- Most broadband connections should be able to download this file within a few moments. Though the file is not yet a 1.0 version (notice, the version number is 0.6.570), and its technically still in beta, I want to remind everyone that Google’s Gmail was technically in a beta stage for over 4 YEARS. I’ve been using Dropbox for almost 6 months, and its been flawless. Its one of the most stable applications I have on my computers, and I’m using it on both 32bit and 64bit versions of Windows 7.
|The install is standard fare…|
- The application installs quickly, and is minimally invasive. Its not going to scatter DLL’s (application components) all over your hard drive.
2. Configure Dropbox
After the application is in, you can configure it with the Preferences dialog box.
|The General tab of the Preferences dialog box…|
- Note the Dropbox Folder Location, above. This is where you’re synchronized files will be located. Anything and everything that’s located in that folder (subfolders included) will be copied up to your Dropbox account at dropbox.com. You can change the location of your Dropbox on your PC, but its recommended that you leave it where it wants to be. The folder “My Dropbox is going to be created by the application no matter what you try to do (so specifying any OTHER folder as your Dropbox folder isn’t going to work).
|The Network tab of the Preferences dialog box…|
- If you have any special requirements for your network (proxy settings, an maximum upload/download rate, you can specify them on the Network tab of the Preferences dialog box. In most cases, you won’t need to worry about this tab. However, if things don’t work right, you might want to look here for possible solutions.
|The contents of my Dropbox folder…|
In order to get things into your Dropbox account, simply copy them into your My Dropbox folder. Once they have been copied up to your account, each file or folder will have a green circle with a checkmark next to it (see above). That means that object (and in the case of folders), all of its contents, have been successfully copied up to your account. Once everything is green, the copy is completed, and you can move on to the next step.
Upgrade or Update?
This is a huge question. I have had a ton of people ask me if they should do an in-place upgrade (meaning simply let Windows upgrade OS files, keeping all of your applications and data in tact) or wipe the drive and do a clean install (or update).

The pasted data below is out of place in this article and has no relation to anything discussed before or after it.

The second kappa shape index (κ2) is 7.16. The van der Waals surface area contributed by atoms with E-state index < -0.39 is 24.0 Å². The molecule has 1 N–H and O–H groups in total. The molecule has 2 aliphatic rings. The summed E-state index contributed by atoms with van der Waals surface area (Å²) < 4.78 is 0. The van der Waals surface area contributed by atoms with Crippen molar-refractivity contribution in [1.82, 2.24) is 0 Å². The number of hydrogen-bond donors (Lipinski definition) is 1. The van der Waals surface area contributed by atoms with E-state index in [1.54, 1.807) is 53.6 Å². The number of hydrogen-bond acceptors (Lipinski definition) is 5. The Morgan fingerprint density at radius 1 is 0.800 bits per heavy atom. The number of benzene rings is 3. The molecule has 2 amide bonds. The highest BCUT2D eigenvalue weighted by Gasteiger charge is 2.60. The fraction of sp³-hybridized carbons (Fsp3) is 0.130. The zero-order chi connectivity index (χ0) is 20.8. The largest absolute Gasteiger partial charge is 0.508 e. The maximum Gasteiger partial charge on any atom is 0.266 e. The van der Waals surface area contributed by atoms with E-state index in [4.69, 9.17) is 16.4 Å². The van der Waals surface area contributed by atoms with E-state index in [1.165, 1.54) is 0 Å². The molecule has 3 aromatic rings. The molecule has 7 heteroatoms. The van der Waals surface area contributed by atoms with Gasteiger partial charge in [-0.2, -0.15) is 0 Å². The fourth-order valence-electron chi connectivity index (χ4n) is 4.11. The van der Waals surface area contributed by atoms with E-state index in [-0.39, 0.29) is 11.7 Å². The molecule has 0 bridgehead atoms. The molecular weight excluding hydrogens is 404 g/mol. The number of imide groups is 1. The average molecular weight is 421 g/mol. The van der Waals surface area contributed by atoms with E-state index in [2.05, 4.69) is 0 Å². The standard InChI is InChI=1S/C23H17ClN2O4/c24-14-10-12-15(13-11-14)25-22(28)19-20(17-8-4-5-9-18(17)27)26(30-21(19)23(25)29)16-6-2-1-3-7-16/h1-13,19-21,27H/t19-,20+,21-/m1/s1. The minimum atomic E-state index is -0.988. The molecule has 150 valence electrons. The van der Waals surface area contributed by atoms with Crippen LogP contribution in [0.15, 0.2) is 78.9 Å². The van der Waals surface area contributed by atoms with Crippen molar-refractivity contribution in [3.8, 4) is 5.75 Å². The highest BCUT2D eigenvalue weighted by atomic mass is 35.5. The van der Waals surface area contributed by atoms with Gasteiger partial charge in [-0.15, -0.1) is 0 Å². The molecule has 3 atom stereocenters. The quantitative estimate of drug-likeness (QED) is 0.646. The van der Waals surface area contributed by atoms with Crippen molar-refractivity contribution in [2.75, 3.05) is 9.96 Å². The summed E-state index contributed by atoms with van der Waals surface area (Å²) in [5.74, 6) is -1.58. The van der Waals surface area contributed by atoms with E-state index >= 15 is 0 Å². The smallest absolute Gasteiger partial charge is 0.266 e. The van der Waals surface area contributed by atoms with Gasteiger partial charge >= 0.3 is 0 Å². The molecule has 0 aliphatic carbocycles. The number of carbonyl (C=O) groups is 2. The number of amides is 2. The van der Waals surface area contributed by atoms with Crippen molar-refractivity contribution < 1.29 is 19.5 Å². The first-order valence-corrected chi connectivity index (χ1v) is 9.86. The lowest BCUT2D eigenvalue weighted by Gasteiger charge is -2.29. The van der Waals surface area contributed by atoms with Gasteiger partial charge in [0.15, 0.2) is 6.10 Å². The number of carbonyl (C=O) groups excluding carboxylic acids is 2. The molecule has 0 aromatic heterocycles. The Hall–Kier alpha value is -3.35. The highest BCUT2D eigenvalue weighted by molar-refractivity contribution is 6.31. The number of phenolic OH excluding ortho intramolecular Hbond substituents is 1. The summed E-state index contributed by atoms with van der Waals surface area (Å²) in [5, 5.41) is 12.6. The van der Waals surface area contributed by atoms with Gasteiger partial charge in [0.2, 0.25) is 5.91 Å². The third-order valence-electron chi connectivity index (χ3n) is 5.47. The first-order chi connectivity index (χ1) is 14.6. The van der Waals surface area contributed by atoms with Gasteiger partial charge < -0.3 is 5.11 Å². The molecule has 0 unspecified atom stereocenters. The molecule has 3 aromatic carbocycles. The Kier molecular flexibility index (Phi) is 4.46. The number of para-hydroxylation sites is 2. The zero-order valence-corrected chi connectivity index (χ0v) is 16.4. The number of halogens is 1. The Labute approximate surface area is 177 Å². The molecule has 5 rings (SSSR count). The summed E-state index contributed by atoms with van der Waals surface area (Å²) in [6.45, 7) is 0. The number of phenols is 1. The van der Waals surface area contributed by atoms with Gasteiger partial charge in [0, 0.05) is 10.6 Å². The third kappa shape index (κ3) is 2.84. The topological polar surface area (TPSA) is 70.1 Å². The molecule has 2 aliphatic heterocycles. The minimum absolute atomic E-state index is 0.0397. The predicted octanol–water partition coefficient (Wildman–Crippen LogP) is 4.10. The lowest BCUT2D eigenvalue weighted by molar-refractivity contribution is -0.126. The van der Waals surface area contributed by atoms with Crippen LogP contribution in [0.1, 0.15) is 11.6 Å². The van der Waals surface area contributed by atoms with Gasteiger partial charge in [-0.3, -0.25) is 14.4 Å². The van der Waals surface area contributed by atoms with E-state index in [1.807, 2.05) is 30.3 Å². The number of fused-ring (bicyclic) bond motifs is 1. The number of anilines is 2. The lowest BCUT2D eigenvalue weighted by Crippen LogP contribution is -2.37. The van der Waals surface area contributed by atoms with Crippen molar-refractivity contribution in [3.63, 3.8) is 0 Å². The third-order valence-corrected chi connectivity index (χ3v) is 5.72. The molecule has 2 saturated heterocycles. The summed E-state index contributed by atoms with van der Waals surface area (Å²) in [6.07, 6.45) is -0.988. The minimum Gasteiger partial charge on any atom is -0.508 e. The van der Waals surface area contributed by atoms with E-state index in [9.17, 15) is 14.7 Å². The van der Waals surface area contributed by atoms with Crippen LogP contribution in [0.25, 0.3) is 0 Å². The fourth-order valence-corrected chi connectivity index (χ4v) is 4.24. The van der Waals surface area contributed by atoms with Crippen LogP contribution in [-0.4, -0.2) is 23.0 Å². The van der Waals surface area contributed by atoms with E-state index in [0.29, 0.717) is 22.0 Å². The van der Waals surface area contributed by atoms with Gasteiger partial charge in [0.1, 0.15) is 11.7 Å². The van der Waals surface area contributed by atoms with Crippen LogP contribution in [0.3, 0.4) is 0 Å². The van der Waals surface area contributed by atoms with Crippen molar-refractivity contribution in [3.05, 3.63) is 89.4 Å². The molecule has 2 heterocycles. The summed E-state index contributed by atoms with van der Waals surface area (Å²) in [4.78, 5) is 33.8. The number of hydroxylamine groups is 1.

There are a few things to keep in mind here:
- If you have Windows XP, you CANNOT do an in-place upgrade. Windows 7 is going to make you wipe the drive and do a clean install. The OS differences are just too vast to allow an in-place upgrade. You’re going to have to reinstall all of your programs and restore your data afterwards.
- If you’re coming from Windows Vista, Windows 7 will let you do an in-place upgrade to an equivalent or better version of Windows 7; but you may not want to. There have been some reports of in-place upgrades taking as long as 21 hours to complete. There have also been reports of incomplete upgrades (where outdated OS files didn’t get upgraded or deleted) as well as application and driver compatibility issues afterwards.
- If you decide to install a 64bit version of Windows 7 and you’re coming from a 32bit version of Vista, you’re not going to be able to do an in-place upgrade. The OS files are vastly different, and you’ll be required to do a clean install. Users coming from a 64bit version of XP will also be required to do a clean install.
Based on the above, my experience has shown me that a clean installation is always the best way to go. With DropBox or a copy of your data on an external drive, its easy to put your data back on your PC. While reinstalling all of your software may be, lets face it…a pain in the butt, especially if some of it was “creatively” acquired, its still the best way to get everything in with the fewest amount of problems later on.
While most may just wing it, and do the in-place upgrade thinking everything will be ok, I’ve had to help a few friends through some pretty rough OS installs gone bad. It sounds trite, but an ounce of prevention is truly worth a pound of cure. Prepare for the install. Gather your PC’s drivers, backup your data, and then make the right install choice for you.
Next time, we’ll talk about doing the actual Windows 7 install.
Questions..? Send them to chris (at) itechgear.org, and I’ll do my best to get answers to you as quickly as possible.